Susan Crocket will never forget Jan. 4, 2013.

That was the day Michael Anders tried to conduct an emergency landing at the nearby Flagler County Airport but crashed less than a mile from the runway and into Crockett's home.

She was able to get out of the burning home by jumping through a window. Anders and his two passengers died.

Crockett's attorney, Marc Dwyer, later found out Anders had no insurance on his plane.

A bigger shock? "There's no absolutely hard and fast rule that they even carry it and, yes, that is a shock," Dwyer  said.

While the Federal Aviation Administration requires a pilot be licensed, insurance is optional.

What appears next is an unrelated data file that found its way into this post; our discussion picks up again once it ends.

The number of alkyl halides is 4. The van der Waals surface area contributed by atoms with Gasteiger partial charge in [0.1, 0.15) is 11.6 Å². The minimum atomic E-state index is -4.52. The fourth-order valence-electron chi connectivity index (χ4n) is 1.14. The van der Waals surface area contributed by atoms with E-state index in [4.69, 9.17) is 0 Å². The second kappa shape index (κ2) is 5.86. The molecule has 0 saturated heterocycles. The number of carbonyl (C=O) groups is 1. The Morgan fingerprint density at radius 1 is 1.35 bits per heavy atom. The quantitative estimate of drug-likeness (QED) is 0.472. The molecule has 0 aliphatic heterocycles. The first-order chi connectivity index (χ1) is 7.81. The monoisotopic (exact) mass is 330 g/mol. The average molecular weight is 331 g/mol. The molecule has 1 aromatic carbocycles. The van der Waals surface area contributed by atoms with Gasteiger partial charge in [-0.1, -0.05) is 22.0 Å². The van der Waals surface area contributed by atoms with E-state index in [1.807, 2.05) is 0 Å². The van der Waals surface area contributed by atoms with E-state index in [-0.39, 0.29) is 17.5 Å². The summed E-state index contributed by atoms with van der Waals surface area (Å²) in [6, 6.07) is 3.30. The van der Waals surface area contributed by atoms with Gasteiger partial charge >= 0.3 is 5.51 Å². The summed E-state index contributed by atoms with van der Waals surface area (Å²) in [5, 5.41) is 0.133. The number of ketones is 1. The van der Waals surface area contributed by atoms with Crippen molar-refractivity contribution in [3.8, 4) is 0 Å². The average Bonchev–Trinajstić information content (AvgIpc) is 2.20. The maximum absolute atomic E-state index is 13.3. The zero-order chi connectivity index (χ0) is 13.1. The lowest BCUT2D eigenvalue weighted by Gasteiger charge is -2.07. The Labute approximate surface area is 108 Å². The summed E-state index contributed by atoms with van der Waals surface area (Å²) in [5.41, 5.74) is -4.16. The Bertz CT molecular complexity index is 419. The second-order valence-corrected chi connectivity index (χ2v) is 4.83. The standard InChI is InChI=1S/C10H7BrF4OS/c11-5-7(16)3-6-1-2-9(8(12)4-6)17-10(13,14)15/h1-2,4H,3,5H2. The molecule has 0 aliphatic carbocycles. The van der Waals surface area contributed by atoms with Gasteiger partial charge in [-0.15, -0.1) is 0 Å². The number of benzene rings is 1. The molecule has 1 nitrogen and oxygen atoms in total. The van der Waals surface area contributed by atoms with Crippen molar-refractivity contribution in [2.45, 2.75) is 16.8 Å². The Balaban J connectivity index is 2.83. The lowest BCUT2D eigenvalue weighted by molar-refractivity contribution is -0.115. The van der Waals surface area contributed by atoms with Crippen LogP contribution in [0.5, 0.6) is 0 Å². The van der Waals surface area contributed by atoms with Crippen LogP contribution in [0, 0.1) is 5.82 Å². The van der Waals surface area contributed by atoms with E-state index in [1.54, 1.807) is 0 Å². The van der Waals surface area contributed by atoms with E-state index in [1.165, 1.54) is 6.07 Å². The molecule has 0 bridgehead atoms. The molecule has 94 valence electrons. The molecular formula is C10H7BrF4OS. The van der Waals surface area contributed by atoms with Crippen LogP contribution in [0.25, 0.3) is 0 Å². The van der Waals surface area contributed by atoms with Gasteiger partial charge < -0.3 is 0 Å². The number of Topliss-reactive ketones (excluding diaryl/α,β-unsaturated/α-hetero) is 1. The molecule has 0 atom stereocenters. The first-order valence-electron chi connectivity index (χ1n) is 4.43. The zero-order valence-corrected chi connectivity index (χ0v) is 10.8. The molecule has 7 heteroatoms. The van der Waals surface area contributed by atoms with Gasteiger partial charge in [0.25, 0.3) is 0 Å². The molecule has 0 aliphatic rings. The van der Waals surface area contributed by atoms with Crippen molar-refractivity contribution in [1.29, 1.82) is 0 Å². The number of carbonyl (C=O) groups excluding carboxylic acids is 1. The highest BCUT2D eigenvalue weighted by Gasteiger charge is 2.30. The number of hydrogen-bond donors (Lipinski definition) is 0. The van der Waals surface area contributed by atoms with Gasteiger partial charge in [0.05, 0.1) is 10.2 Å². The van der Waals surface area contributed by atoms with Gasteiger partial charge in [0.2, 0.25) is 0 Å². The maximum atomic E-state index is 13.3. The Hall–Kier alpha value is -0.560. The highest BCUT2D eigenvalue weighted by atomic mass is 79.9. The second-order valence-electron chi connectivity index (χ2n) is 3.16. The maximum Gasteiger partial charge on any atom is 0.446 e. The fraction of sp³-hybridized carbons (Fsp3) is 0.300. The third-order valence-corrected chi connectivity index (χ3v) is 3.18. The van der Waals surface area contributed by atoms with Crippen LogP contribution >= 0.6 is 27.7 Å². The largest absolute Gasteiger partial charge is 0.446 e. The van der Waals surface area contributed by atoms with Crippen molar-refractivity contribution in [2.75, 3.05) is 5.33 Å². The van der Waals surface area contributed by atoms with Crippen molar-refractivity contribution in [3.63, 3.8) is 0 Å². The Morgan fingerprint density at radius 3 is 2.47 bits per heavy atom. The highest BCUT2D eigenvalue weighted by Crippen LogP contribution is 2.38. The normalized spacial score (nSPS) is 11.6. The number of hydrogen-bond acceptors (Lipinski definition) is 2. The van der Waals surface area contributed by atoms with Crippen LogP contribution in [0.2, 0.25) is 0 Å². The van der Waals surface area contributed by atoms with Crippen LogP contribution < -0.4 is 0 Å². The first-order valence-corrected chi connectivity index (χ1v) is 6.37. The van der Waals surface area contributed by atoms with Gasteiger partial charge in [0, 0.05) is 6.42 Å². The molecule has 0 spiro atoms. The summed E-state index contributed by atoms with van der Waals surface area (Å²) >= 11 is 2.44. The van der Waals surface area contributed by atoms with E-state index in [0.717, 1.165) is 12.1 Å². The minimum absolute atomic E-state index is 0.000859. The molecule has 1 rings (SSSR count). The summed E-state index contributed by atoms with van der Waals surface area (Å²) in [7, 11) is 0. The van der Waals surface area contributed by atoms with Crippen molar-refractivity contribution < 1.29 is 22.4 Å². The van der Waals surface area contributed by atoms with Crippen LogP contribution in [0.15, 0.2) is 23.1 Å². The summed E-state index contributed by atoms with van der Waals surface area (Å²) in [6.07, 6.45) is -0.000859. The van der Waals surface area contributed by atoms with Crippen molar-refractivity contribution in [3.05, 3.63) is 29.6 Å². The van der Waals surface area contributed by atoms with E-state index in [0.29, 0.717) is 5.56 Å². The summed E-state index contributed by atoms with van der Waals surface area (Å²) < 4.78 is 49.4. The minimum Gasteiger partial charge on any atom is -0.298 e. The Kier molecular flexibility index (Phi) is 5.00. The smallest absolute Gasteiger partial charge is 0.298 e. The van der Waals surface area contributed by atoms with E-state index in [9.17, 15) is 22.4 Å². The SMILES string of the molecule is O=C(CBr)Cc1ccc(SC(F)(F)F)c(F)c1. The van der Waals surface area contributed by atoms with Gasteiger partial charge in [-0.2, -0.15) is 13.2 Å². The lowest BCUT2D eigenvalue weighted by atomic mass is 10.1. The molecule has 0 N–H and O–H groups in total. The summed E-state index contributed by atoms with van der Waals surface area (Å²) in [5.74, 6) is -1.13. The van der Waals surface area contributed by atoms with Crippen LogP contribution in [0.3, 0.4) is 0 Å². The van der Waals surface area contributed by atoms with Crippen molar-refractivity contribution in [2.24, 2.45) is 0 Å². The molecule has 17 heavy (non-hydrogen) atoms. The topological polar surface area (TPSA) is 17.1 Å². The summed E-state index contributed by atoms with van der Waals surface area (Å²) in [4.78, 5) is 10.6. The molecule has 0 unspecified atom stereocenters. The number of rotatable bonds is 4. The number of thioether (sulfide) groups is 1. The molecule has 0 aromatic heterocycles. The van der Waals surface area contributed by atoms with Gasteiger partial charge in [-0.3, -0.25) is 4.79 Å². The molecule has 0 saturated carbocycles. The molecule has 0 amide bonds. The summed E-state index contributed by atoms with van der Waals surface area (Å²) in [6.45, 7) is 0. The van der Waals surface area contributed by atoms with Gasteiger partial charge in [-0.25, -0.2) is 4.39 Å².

Now Dwyer is trying to change that -- by either getting the FAA, Congress or even President Barack Obama to act.

Dwyer said it's a simple fix: "Some proof of insurance must be provided prior to a plane taking off from a regulated airport."

Crockett not only lost her home, but she lost practically everything she owned. While insurance would not have replaced everything, the extra money could help offest the costs that will continue.

"Psychological counseling, possibly for the rest of her life," Dwyer said. "Physical therapy for the repair and rehabilitation of physical injuries from jumping out of a window. It would help to just make the recovery process a little better."

Dwyer found that Anders' estate is insolvent, so no money can come from that.

He also points out that Crockett isn't the only victim. He wonders about the families of Duane Shaw and Charissee Peoples, the two passengers on board.

Dwyer plans to meet with U.S. Rep. Ron DeSantis at the end of the month in hopes of gaining his support for the proposed changes.